Facebook

Before I even thought a half marathon could be in my future, I “liked” the runDisney Facebook page to stay updated on events, announcements, and participate in the community of runners who also love Disney. The team does a great job of updating the page on a regular basis with relevant content and news, but also posts status updates the foster conversations about active lifestyles, running, and training. When I finally registered for the race, this Facebook page became my go-to source of information regarding the race and to get ideas for my training plan.

What I really enjoyed about runDisney’s page is that that it’s become a true social community. Fans use the Wall to communicate openly with each other, sharing tips and asking questions. Fans quickly answer others’ questions thoughtfully and correctly. When you’re on the page, you notice a real sense of community as you see strangers offering words of support and encouragement as people post their accomplishments to the page.

Twitter

While there is no official runDisney handle, the @DisneySports account is used to share news and updates about Disney races. Leading up to race weekend, the profile pushed out numerous runDisney-related Tweets to keep runners informed. However, I didn’t find the Twitter channel as effective of a resource as the Facebook page.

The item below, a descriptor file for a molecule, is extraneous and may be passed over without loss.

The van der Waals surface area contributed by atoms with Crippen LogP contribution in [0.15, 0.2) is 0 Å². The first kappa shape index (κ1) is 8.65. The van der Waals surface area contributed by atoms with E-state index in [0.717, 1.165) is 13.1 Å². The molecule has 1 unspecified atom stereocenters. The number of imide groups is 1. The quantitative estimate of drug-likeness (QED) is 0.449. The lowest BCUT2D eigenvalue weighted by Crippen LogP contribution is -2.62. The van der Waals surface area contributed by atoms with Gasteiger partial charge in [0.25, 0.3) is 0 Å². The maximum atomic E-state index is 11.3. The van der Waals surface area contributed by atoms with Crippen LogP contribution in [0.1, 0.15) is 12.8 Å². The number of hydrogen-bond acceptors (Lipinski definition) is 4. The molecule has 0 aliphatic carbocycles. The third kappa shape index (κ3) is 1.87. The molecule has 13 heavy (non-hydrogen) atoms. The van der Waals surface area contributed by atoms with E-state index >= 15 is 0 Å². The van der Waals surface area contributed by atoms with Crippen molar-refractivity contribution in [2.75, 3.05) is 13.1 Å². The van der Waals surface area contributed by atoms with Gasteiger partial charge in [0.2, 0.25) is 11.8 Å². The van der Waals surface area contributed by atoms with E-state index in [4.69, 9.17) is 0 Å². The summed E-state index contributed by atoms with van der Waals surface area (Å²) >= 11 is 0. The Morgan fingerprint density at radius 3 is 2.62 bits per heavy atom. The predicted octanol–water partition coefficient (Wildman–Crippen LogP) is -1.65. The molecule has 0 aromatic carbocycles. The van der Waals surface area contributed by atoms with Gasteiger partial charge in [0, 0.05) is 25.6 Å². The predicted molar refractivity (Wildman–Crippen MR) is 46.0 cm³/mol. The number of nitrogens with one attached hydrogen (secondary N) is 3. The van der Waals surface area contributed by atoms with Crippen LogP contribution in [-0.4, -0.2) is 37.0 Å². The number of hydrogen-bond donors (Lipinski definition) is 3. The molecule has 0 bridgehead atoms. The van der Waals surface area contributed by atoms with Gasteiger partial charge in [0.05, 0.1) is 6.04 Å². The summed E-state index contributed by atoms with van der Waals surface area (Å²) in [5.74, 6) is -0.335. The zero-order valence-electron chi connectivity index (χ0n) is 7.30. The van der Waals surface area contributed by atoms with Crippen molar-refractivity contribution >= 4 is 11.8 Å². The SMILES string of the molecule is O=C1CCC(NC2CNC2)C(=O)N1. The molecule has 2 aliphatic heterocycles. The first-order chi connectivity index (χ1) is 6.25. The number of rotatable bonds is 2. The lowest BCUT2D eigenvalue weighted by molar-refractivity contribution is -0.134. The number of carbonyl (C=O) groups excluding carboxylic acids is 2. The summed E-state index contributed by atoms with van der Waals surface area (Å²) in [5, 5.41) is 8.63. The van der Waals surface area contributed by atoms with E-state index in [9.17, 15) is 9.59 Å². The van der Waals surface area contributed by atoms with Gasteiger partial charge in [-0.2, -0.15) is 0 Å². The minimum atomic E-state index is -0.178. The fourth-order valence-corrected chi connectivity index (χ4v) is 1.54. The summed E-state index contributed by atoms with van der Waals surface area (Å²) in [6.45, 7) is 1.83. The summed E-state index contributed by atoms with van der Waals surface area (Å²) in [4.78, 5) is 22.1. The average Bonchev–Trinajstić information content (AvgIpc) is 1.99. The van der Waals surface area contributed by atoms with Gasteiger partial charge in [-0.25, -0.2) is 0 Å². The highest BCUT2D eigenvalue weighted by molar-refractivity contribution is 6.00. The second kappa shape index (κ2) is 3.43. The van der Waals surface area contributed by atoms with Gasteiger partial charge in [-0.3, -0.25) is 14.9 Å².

One aspect of the runDisney Twitter strategy I did like is that the team promoted the #runDisney and #princesshalf hashtags, resulting in heavy usage throughout the weekend. While on the road to Orlando, I tracked these conversations on my phone to get an idea of what people were saying about the Expo, traffic, and the race, which help keep me better informed about the event in real-time.

At the start line of the race, the emcee told runners to use the #runDisney tag. Once I crossed the finish line, I had fun going back through the #runDisney stream to look at photos and Tweets other runners had shared during the race (I still don’t know how they Tweet and run at the same time!). It was fun to send and receive congratulatory notes from other runners who finished their first half marathons or achieved personal best times. Like on Facebook, runDisney used Twitter hashtags to foster the community, which left me with even more positive feelings about the race.

Blogger Engagement via FitFluential

About 2 weeks before the Disney Princess Half, I noticed a few of my daily must-read running bloggers posting that they would be running the race, staying at the Animal Kingdom Lodge, and attending several special events on behalf of runDisney. This came about through FitFluential, an organization that introduces fitness brands to relevant online influencers.